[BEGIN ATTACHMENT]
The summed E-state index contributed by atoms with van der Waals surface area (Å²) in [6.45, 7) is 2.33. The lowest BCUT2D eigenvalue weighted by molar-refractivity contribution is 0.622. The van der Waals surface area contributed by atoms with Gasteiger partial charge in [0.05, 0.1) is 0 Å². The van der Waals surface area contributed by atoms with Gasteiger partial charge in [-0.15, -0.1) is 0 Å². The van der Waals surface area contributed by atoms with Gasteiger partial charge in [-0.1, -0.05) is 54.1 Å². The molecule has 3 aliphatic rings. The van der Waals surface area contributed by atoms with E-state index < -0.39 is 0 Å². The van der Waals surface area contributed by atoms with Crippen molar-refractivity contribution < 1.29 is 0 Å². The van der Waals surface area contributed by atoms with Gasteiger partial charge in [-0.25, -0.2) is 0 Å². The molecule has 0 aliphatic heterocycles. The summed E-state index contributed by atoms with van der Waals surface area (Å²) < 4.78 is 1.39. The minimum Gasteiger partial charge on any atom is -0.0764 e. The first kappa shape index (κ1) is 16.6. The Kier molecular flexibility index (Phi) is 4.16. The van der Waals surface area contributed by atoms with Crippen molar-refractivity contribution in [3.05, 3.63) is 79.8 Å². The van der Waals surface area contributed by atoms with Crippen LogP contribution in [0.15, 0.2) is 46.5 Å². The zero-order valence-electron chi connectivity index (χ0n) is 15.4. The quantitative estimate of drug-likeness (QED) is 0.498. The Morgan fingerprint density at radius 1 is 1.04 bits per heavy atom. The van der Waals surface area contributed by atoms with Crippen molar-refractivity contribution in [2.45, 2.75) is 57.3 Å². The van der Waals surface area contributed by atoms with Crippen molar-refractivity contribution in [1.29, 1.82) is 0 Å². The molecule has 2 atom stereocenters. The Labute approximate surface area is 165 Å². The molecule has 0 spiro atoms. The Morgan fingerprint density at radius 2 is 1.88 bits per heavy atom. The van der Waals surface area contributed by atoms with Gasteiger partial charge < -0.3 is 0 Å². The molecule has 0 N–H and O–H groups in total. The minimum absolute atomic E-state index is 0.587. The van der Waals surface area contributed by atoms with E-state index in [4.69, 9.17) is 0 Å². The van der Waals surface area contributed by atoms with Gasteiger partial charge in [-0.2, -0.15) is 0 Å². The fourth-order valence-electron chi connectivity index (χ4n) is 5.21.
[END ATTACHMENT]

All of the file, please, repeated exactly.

The summed E-state index contributed by atoms with van der Waals surface area (Å²) in [6.45, 7) is 2.33. The lowest BCUT2D eigenvalue weighted by molar-refractivity contribution is 0.622. The van der Waals surface area contributed by atoms with Gasteiger partial charge in [0.05, 0.1) is 0 Å². The van der Waals surface area contributed by atoms with Gasteiger partial charge in [-0.15, -0.1) is 0 Å². The van der Waals surface area contributed by atoms with Gasteiger partial charge in [-0.1, -0.05) is 54.1 Å². The molecule has 3 aliphatic rings. The van der Waals surface area contributed by atoms with E-state index < -0.39 is 0 Å². The van der Waals surface area contributed by atoms with Crippen molar-refractivity contribution < 1.29 is 0 Å². The van der Waals surface area contributed by atoms with Gasteiger partial charge in [-0.25, -0.2) is 0 Å². The molecule has 0 aliphatic heterocycles. The summed E-state index contributed by atoms with van der Waals surface area (Å²) < 4.78 is 1.39. The minimum Gasteiger partial charge on any atom is -0.0764 e. The first kappa shape index (κ1) is 16.6. The Kier molecular flexibility index (Phi) is 4.16. The van der Waals surface area contributed by atoms with Crippen molar-refractivity contribution in [3.05, 3.63) is 79.8 Å². The van der Waals surface area contributed by atoms with Crippen LogP contribution in [0.15, 0.2) is 46.5 Å². The zero-order valence-electron chi connectivity index (χ0n) is 15.4. The quantitative estimate of drug-likeness (QED) is 0.498. The Morgan fingerprint density at radius 1 is 1.04 bits per heavy atom. The van der Waals surface area contributed by atoms with Crippen molar-refractivity contribution in [2.45, 2.75) is 57.3 Å². The van der Waals surface area contributed by atoms with Crippen molar-refractivity contribution in [1.29, 1.82) is 0 Å². The molecule has 2 atom stereocenters. The Labute approximate surface area is 165 Å². The molecule has 0 spiro atoms. The Morgan fingerprint density at radius 2 is 1.88 bits per heavy atom. The van der Waals surface area contributed by atoms with Gasteiger partial charge < -0.3 is 0 Å². The molecule has 0 N–H and O–H groups in total. The minimum absolute atomic E-state index is 0.587. The van der Waals surface area contributed by atoms with E-state index in [4.69, 9.17) is 0 Å². The van der Waals surface area contributed by atoms with Gasteiger partial charge in [-0.2, -0.15) is 0 Å². The fourth-order valence-electron chi connectivity index (χ4n) is 5.21.